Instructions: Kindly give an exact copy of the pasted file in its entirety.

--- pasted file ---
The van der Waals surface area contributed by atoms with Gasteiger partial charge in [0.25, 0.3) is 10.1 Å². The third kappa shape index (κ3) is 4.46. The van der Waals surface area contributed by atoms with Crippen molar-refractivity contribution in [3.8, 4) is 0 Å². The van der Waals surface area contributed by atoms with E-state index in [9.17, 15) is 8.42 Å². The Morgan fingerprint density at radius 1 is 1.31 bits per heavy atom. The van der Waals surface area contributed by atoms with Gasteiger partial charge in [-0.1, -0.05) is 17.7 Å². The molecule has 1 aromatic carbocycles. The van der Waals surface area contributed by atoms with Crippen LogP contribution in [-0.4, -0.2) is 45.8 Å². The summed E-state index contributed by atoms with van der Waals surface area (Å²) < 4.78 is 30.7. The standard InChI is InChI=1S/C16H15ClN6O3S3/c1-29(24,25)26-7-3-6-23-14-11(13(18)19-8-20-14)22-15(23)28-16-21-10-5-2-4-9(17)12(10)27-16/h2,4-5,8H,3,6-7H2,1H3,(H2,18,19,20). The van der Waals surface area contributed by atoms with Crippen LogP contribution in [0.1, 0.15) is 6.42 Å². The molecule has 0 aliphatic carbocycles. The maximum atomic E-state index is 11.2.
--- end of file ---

The van der Waals surface area contributed by atoms with Gasteiger partial charge in [0.25, 0.3) is 10.1 Å². The third kappa shape index (κ3) is 4.46. The van der Waals surface area contributed by atoms with Crippen molar-refractivity contribution in [3.8, 4) is 0 Å². The van der Waals surface area contributed by atoms with E-state index in [9.17, 15) is 8.42 Å². The Morgan fingerprint density at radius 1 is 1.31 bits per heavy atom. The van der Waals surface area contributed by atoms with Gasteiger partial charge in [-0.1, -0.05) is 17.7 Å². The molecule has 1 aromatic carbocycles. The van der Waals surface area contributed by atoms with Crippen LogP contribution in [-0.4, -0.2) is 45.8 Å². The summed E-state index contributed by atoms with van der Waals surface area (Å²) < 4.78 is 30.7. The standard InChI is InChI=1S/C16H15ClN6O3S3/c1-29(24,25)26-7-3-6-23-14-11(13(18)19-8-20-14)22-15(23)28-16-21-10-5-2-4-9(17)12(10)27-16/h2,4-5,8H,3,6-7H2,1H3,(H2,18,19,20). The van der Waals surface area contributed by atoms with Crippen LogP contribution in [0.1, 0.15) is 6.42 Å². The molecule has 0 aliphatic carbocycles. The maximum atomic E-state index is 11.2.